It's past time King was put to rest.
>"'An Solo, yer a dead mon."
>"Oh yeah? Well, you're naked."
>"Really? Oh, I hadn't noticed. Thanks."
>And that's how they came to be The Naked and the Dead.
Seriously, author of The Naked and the Dead? I mean sure it's a cool title and all, but it seems a little shoehorned in at the end
>mfw that is actually transcribed word for word from the text
i always knew King was a hack but holy shit
Gus: Did I order this?
Ben sits on the Bed and puts his head in his hands.
Gus: Did I?
Ben unties his shoe, shakes it and picks up the notebook which fell on the floor and flips through seven pages. He puts it back in his shoe, puts it back on and ties his shoelace. He then unties his other shoe, shakes it and picks up a different notebook. He reads it, flipping seven pages.
Gus: You really are a dumb waiter
JESUS CHRIST PINTER
Nabokov only wanted to show that HH was obsessed with literally everything about her, right of the bat. Also, that he is writing in a state of madness.
>A glooming peace this morning with it brings; The sun, for sorrow, will not show his head: Go hence, to have more talk of these sad things: Some shall be pardon’d, and some punished: For never was a story of more woe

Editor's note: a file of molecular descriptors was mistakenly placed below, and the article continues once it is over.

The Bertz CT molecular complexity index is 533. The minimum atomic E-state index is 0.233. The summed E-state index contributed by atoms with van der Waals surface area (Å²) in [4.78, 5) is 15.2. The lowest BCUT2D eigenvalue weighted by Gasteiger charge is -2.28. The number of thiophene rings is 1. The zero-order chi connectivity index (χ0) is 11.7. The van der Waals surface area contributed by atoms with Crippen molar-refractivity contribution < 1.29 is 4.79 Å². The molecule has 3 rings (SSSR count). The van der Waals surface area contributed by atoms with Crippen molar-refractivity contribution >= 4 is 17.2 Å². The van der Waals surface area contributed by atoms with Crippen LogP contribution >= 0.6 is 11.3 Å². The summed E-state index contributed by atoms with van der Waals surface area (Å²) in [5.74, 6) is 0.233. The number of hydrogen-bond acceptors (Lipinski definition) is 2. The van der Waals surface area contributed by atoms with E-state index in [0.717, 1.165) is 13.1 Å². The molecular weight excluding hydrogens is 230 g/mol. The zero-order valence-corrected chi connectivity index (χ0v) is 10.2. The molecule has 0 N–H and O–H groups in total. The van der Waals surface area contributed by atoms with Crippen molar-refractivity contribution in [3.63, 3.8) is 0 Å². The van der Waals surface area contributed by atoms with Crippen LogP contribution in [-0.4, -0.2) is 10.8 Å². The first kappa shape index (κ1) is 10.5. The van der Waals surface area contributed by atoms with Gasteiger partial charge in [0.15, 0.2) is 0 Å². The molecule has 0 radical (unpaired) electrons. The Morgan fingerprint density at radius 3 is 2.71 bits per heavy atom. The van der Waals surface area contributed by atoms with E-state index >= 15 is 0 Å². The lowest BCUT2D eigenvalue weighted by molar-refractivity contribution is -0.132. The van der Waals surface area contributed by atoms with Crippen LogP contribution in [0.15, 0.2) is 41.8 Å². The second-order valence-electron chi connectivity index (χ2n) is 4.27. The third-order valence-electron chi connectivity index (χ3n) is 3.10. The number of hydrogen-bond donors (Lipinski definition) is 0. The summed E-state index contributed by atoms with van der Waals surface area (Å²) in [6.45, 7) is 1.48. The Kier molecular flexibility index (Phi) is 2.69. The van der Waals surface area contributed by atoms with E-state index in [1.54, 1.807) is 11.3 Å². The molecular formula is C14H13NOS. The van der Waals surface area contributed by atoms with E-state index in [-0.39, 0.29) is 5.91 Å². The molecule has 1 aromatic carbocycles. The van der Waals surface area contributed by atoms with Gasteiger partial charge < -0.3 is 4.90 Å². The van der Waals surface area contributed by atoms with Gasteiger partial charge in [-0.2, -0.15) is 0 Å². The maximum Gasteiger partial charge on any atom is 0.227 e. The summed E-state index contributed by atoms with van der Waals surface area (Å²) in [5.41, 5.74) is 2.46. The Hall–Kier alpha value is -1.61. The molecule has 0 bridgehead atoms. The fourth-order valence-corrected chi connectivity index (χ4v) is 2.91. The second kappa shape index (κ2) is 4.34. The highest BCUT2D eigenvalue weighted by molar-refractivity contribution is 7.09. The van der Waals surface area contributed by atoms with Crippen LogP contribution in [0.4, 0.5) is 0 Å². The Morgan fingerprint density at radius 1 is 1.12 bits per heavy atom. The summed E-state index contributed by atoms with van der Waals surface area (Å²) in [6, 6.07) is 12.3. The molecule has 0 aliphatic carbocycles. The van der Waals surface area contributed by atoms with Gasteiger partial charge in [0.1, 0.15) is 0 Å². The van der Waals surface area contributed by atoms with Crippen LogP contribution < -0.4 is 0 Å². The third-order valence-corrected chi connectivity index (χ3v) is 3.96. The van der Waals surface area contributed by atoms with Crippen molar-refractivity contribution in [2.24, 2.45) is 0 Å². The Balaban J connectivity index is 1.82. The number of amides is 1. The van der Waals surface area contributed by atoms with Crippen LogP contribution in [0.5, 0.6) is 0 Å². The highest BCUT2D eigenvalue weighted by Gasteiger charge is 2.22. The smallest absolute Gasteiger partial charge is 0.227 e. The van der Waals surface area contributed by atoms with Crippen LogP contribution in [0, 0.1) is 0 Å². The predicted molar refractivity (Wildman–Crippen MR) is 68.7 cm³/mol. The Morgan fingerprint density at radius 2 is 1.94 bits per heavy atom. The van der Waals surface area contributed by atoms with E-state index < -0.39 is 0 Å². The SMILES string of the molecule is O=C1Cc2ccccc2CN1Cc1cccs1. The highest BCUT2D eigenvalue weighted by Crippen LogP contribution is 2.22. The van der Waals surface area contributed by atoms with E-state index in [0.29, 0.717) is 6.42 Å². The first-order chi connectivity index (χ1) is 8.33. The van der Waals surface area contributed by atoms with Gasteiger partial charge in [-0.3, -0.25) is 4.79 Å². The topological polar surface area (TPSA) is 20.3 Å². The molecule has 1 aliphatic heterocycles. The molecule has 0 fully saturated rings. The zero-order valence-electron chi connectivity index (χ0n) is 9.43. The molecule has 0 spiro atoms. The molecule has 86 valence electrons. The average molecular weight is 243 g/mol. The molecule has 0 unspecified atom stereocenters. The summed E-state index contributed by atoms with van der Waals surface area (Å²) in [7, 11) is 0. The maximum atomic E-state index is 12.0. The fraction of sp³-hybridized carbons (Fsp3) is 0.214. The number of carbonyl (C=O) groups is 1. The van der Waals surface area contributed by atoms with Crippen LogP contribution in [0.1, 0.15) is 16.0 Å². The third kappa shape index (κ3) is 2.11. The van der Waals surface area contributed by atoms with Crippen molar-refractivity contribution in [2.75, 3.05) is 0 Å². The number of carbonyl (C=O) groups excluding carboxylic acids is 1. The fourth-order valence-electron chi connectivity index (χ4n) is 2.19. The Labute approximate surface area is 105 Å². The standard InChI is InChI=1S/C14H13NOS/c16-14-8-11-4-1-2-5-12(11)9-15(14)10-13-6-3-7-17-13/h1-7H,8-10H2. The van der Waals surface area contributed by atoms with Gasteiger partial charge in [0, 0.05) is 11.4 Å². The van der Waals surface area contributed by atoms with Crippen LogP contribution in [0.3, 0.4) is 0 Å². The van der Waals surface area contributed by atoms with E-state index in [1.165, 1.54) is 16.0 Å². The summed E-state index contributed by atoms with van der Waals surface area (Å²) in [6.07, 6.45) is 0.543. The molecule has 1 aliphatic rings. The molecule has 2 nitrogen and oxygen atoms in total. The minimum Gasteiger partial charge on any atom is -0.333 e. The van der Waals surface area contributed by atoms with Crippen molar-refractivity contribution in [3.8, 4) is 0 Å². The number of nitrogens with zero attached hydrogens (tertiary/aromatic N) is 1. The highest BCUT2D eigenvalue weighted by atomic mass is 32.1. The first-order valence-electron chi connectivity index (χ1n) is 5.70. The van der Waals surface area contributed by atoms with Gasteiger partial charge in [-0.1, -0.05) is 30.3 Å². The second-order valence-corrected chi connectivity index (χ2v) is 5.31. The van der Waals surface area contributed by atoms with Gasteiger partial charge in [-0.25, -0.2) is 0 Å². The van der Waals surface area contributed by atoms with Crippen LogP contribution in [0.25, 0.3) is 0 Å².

Than this of Juliet and her Romeo.
I thought you said this guy was good.
There was a novel by my mother's bedside with a curious binding. Curious, I picked it up:
"No, child, that's not for you." She chided, "it's for your brother, a first birthday present from Auntie Jean."
The infant in her arms began to wail. Hastily I replaced the book of the new son.
There's a video game that does, I think The Last of Us, where the last line is "We truly are the last of us." Even /v/tards make fun of it, it's surprising a classic book did it, too.
Oh wow, I remember him "tracing the sign of the dollar" but I forgot it was the last line. So corny, just imagine him standing there making symbols in the air. Fucking Rand.
>"I have done the Crime and Punishment awaits me" said Raskolnikov
>and how he kissed me under the Moorish wall and I thought well as well him as another and then I asked him with my eyes to ask again yes and then he asked me what I yes to say yes my Mountain flower and first I put my arms around him yes and drew him down to me so he could feel my breasts all perfume yes and his heart was going like mad like a bit like that fellow Ulysses.
JESUS FUCKING CHRIST.